This paper describes the investigation of a steel-plastic gear transmission, using both numerical (FE) and analytical methods. The aim was to study the influence of the stiffness of the gear material on the bending of the gear teeth and the consequences on contact path, load sharing, stresses, and kinematics. As has been shown in earlier literature, the tooth bending of plastic gear teeth results in an increase in the contact path length and in a considerable change in load sharing. The root stresses, in principal independent of the modulus, become quite different for plastic gears due to changes in load sharing. Also on the contact stresses, which depend on the modulus, the preliminary and prolonged contact-path have a big influence, inducing very high stress peaks. These peaks, due to contact of the sharp tooth tips, result in pressure-velocity values, which are up to a factor of seven higher than calculated using conventional theory. Furthermore, the FEA results show that the kinematics of plastic gears change strongly. In the extended part of the contact path the tooth tip makes a reciprocating movement on the root of the mating gear. Our hypothesis now is that this high PV, reciprocating movement is the governing mechanism of wear in plastic gears. Experimental results in literature seem to substantiate this hypothesis.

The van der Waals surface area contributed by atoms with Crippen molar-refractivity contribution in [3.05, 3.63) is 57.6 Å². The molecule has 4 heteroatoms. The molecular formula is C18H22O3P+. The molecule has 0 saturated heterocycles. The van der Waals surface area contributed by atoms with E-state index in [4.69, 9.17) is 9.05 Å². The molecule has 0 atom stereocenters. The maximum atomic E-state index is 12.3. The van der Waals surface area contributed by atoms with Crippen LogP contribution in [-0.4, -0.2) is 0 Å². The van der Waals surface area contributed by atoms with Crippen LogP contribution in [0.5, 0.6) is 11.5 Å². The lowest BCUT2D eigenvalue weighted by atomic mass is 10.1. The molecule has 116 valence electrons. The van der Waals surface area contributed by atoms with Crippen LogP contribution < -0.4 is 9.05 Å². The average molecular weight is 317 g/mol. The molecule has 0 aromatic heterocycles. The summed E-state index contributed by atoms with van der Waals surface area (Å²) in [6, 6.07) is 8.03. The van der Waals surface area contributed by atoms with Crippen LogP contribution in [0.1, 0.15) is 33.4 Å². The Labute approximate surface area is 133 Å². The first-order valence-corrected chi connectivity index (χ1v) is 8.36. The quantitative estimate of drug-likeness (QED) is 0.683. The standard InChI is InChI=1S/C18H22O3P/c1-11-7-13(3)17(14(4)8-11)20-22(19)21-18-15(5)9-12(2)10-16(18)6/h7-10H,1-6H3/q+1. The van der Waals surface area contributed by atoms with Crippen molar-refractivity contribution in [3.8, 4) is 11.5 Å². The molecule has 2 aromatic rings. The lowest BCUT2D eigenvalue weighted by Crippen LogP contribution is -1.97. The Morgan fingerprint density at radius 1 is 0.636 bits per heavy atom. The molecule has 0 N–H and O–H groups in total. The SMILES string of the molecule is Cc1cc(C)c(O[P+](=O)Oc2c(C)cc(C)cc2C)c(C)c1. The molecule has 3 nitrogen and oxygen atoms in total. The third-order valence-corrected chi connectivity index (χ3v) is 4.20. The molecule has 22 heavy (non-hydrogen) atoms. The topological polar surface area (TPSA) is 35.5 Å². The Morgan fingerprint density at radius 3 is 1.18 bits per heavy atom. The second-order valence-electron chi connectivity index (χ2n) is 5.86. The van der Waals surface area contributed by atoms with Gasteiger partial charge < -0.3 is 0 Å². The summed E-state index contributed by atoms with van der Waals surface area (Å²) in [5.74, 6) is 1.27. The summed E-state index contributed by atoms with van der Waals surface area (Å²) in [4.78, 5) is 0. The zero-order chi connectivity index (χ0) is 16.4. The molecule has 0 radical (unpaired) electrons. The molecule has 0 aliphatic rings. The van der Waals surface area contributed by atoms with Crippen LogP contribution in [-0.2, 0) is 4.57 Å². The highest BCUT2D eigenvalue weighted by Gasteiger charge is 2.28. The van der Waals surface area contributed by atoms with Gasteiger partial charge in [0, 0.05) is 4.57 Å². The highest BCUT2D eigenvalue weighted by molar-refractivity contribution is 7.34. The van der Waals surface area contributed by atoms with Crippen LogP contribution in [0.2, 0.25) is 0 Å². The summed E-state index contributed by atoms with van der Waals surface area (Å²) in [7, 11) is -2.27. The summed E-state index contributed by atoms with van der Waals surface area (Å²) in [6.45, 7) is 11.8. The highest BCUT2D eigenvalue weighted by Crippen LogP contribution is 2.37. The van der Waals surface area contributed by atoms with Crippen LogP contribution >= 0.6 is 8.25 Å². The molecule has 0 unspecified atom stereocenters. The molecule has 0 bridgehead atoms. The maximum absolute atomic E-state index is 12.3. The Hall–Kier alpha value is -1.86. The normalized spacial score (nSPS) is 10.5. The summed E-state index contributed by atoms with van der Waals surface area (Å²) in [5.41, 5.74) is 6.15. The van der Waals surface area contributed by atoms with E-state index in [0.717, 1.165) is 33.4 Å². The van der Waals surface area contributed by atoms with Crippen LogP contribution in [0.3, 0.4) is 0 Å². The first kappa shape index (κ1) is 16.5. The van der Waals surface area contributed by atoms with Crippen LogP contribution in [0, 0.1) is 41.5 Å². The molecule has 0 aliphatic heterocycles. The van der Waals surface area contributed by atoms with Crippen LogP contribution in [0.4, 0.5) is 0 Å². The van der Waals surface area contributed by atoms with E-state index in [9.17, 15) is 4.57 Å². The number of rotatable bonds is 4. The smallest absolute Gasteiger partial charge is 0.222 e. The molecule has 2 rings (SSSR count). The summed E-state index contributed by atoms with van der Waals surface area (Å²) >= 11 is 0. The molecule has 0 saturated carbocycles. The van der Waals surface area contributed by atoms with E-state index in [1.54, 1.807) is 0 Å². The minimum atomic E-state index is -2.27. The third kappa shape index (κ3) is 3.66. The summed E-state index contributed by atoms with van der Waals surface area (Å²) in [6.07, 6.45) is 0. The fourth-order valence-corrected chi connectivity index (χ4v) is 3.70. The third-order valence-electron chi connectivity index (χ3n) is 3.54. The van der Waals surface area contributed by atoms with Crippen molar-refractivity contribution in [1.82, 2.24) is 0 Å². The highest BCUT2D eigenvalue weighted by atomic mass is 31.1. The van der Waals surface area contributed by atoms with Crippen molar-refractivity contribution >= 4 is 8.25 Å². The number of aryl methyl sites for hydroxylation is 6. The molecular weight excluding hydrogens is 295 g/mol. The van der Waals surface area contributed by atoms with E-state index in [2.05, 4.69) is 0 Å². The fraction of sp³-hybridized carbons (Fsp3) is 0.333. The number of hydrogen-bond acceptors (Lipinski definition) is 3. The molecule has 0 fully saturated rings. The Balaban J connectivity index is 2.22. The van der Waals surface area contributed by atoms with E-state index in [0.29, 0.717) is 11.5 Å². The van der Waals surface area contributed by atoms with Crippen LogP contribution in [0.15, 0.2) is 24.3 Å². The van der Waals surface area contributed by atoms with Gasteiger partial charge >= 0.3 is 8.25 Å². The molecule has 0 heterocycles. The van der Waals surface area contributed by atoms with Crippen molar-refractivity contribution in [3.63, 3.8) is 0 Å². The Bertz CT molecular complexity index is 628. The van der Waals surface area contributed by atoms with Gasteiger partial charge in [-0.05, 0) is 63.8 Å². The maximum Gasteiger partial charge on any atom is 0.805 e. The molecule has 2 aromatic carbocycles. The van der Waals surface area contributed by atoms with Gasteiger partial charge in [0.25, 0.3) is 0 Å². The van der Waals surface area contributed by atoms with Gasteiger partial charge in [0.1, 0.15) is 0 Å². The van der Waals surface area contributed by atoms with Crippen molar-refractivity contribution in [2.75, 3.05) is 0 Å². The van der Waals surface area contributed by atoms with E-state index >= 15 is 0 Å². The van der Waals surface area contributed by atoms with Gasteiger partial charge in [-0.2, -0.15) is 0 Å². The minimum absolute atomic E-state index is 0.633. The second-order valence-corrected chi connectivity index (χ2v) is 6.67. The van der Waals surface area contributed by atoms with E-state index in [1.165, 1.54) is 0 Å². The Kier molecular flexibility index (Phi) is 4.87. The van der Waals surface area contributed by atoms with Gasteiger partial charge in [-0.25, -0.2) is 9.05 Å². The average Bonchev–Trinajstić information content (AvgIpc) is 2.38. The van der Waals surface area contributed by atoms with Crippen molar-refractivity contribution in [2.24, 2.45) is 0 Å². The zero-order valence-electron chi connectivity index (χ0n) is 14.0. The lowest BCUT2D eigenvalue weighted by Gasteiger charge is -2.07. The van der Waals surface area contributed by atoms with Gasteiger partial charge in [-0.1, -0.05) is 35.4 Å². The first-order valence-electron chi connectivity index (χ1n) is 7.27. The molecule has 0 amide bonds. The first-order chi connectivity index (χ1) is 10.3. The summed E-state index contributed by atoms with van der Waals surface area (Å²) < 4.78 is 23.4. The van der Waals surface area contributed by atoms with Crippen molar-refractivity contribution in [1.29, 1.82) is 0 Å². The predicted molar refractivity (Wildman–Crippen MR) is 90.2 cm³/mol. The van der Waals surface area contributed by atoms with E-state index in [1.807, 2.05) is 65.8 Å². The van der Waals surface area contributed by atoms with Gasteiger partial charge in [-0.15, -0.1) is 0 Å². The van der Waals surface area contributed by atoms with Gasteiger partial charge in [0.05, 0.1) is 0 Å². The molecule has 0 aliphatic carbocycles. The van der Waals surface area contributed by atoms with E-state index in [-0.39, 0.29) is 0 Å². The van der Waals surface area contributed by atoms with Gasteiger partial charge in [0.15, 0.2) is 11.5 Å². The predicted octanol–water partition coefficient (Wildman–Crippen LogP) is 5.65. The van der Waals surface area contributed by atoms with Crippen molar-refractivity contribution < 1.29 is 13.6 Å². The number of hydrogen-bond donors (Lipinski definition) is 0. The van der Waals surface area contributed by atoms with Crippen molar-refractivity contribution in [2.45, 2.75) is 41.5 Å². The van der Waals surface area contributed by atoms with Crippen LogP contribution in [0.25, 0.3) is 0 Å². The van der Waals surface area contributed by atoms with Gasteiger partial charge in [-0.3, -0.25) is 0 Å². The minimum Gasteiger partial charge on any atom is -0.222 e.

Plastic gears are commonly used in today’s industry, and not only for lightly loaded applications like household appliances, tools, and toys, but also in more demanding automotive applications like electronic power steering, electronic throttle control, and starter motors. However, the fundamental knowledge on plastic gear design and engineering does not seem to have kept pace with the number of gear applications in plastics.
In the 1970s and 1980s a lot of research was done, especially in Germany, on predominantly polyacetal (POM) and polyamide (PA) gears [1 to 8]. These experimental investigations focused on measuring the load capabilities for various gears under varying conditions. Typically these studies yielded curves for the normalized force versus the number of cycles to failure. In this approach the module of the gear and other geometry factors are still variables of significant influence. Relatively little attention was paid to stress analysis and wear mechanisms and how these changed under varying conditions. The standardized calculations of ISO 6336 and DIN 3990 were used to calculate indicative stresses, but it was realized that a lot of discrepancies existed between “metal” theories and “plastic” practice. In the 1980s a specific plastic gear standard was developed by VDI (VDI 2545), and although it was withdrawn again in the 1996—for unknown reasons —this standard is still commonly used in practice.
In the 1980s Yelle and Burns  conducted substantial research to give a more fundamental base to plastic gearing. In their approach they succeeded in taking into account the tooth bending of plastic gears and to calculate real contact ratios for this type of transmission.